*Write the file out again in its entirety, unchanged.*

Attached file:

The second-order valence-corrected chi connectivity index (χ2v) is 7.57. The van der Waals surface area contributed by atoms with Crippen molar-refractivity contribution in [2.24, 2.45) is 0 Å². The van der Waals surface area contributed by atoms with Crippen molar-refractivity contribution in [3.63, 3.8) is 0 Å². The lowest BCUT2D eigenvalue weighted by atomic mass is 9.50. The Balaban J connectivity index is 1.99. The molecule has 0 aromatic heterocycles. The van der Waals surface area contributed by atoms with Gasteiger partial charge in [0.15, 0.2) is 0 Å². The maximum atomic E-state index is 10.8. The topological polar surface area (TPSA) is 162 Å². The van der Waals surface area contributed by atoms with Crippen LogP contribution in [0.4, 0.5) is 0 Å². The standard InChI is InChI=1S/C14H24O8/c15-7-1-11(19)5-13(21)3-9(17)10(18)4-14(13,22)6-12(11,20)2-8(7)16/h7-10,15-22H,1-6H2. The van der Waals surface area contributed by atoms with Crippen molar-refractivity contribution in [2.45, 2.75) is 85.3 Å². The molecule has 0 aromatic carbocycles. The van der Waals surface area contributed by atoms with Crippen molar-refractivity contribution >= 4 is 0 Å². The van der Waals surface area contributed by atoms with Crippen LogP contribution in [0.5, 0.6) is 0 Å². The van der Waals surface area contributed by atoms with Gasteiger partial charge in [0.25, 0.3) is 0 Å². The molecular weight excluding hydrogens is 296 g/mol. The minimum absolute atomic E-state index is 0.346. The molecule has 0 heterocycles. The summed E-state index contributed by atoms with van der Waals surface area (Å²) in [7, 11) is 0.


The second-order valence-corrected chi connectivity index (χ2v) is 7.57. The van der Waals surface area contributed by atoms with Crippen molar-refractivity contribution in [2.24, 2.45) is 0 Å². The van der Waals surface area contributed by atoms with Crippen molar-refractivity contribution in [3.63, 3.8) is 0 Å². The lowest BCUT2D eigenvalue weighted by atomic mass is 9.50. The Balaban J connectivity index is 1.99. The molecule has 0 aromatic heterocycles. The van der Waals surface area contributed by atoms with Gasteiger partial charge in [0.15, 0.2) is 0 Å². The maximum atomic E-state index is 10.8. The topological polar surface area (TPSA) is 162 Å². The van der Waals surface area contributed by atoms with Crippen LogP contribution in [0.4, 0.5) is 0 Å². The standard InChI is InChI=1S/C14H24O8/c15-7-1-11(19)5-13(21)3-9(17)10(18)4-14(13,22)6-12(11,20)2-8(7)16/h7-10,15-22H,1-6H2. The van der Waals surface area contributed by atoms with Crippen molar-refractivity contribution in [2.45, 2.75) is 85.3 Å². The molecule has 0 aromatic carbocycles. The van der Waals surface area contributed by atoms with Crippen molar-refractivity contribution >= 4 is 0 Å². The van der Waals surface area contributed by atoms with Crippen LogP contribution in [0.5, 0.6) is 0 Å². The van der Waals surface area contributed by atoms with Gasteiger partial charge in [0.25, 0.3) is 0 Å². The molecular weight excluding hydrogens is 296 g/mol. The minimum absolute atomic E-state index is 0.346. The molecule has 0 heterocycles. The summed E-state index contributed by atoms with van der Waals surface area (Å²) in [7, 11) is 0.